Q4 DRAM Contract Prices Set to Rise, with Estimated Quarterly Increase of 3-8%, Says TrendForce
TrendForce reports indicate a universal price increase for both DRAM and NAND Flash starting in the fourth quarter. DRAM prices, for instance, are projected to see a quarterly surge of about 3-8%. Whether this upward momentum can be sustained will hinge on the suppliers' steadfastness in maintaining production cuts and the degree of resurgence in actual demand, with the general-purpose server market being a critical determinant.
PC DRAM: DDR5 prices, having already surged in the third quarter, are expected to maintain their upward trajectory, fueled by the stocking of new CPU models. This forthcoming price hike cycle for both DDR4 and DDR5 is incentivizing PC OEMs to proceed with purchases. Although manufacturers still have substantial inventory and there's no imminent shortage, Samsung has been nudged to further slash its production. However, facing negative gross margins on DRAM products, most manufacturers are resistant to further price reductions, instead pushing for aggressive increases. This stance sets the stage for an anticipated rise in DDR4 prices by 0–5% and DDR5 prices by around 3–8% in the fourth quarter. Overall, as DDR5 adoption accelerates, an approximate 3–8% quarterly increase is projected for PC DRAM contract prices during this period.
Server DRAM: Buyer inventory of DDR5 has climbed from 20% in Q2 to 30–35% recently. However, with only 15% being actually utilized in servers in Q3, market uptake is slower than expected. Meanwhile, Samsung's intensified production cutbacks have notably shrunk DDR4 wafer inputs, causing a supply crunch in server DDR4 stocks. This scenario leaves no leeway for further server DDR4 price reductions. In response, manufacturers, aiming to enhance profits, are accelerating DDR5 output.
Looking ahead, Q4 forecasts anticipate stable server DDR4 average prices, while server DDR5 is set to maintain a declining trajectory. With DDR5 shipments on the rise and a notable 50-60% price disparity with DDR4, the blended ASP for the range is poised for an upswing. This leads to an estimated 3–8% quarterly hike in Q4 server DRAM contract prices.
Mobile DRAM: Inventories have bounced back to healthy levels sooner than other sectors, thanks to price elasticity driving an increase in per-device capacity, and revitalizing purchasing enthusiasm in 2H23. On the other hand, although Q4 smartphone production hasn't reached the previous year's levels for the same period, a seasonal increase of over 10% is still supporting demand for mobile DRAM. However, it's crucial to note that current manufacturer inventories remain high, and production cuts haven't yet altered the oversupply situation in the short term. Nevertheless, manufacturers, under profit margin pressures, are insisting on pushing prices upward. For products where inventory is more abundant, such as LPDDR4X or those from older manufacturing processes, the estimated contract price increase will be about 3–8% for the quarter. In contrast, LPDDR5(X) appears to be in tighter supply, with projected contract price increases of 5–10%.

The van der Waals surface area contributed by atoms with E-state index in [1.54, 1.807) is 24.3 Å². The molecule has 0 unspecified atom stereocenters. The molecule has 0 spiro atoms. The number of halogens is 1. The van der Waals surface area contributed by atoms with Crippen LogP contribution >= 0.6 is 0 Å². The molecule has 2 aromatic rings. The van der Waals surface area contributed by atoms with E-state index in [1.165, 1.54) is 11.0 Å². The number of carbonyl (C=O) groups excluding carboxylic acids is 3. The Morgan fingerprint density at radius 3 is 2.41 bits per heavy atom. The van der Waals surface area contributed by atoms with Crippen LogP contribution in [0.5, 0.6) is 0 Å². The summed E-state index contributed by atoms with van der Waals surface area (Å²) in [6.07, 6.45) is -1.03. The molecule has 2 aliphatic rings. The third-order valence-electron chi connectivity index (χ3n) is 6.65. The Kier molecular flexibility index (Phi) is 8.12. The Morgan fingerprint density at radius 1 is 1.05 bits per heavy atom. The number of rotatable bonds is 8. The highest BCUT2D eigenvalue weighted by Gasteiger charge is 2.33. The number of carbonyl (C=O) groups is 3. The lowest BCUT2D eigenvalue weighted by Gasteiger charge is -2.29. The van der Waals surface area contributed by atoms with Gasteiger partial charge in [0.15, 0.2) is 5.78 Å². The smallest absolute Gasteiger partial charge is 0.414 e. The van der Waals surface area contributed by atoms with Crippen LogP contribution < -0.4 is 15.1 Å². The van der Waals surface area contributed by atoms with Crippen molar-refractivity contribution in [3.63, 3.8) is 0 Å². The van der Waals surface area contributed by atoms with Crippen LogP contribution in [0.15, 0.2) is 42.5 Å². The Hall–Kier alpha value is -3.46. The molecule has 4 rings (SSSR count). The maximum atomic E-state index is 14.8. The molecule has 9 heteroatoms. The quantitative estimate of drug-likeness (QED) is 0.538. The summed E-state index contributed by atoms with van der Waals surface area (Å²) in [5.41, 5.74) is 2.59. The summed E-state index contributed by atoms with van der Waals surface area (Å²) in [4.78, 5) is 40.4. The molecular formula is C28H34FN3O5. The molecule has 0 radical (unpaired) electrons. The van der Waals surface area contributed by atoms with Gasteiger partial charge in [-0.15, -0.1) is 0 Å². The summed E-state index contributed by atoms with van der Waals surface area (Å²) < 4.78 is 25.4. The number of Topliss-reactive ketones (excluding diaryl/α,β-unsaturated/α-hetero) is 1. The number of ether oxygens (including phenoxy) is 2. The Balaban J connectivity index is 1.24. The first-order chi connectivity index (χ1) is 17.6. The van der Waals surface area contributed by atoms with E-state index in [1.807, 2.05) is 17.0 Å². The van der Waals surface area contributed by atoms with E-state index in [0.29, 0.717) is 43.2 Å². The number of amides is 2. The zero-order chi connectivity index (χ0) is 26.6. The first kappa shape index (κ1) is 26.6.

Graphics DRAM: A niche market dynamic and an acceptance of price hikes among buyers suggest sustained procurement of mainstream GDDR6 16Gb chips, preparing for expected price increases in 2024. The launch of NVIDIA's new Server GPU L40s in the third quarter is facilitating the depletion of existing manufacturer inventories. Furthermore, gaming notebooks are excelling in sales, surpassing the general notebook market this year. Consequently, manufacturers are experiencing less inventory stress for graphics DRAM than they are for commodity DRAM. This landscape sets the stage for an anticipated 3-8% hike in graphics DRAM contract prices for the fourth quarter.
Consumer DRAM: Samsung initiated significant production reductions starting in September to diminish its surplus of older inventory. These cuts are projected to hit 30% by the fourth quarter. With the anticipation of steadily declining inventories, manufacturers are looking to increase consumer DRAM contract prices, aiming for hikes of more than 10%, to avoid incurring losses. However, even though some producers raised their prices at September's close, demand continues to be lackluster, with purchasing and stock-up efforts not as strong as anticipated. This deviation in pricing goes against the expected supply-demand balance, suggesting a more modest estimated rise of 3–8% in consumer DRAM contract prices for the fourth quarter—below manufacturers' initial targets.
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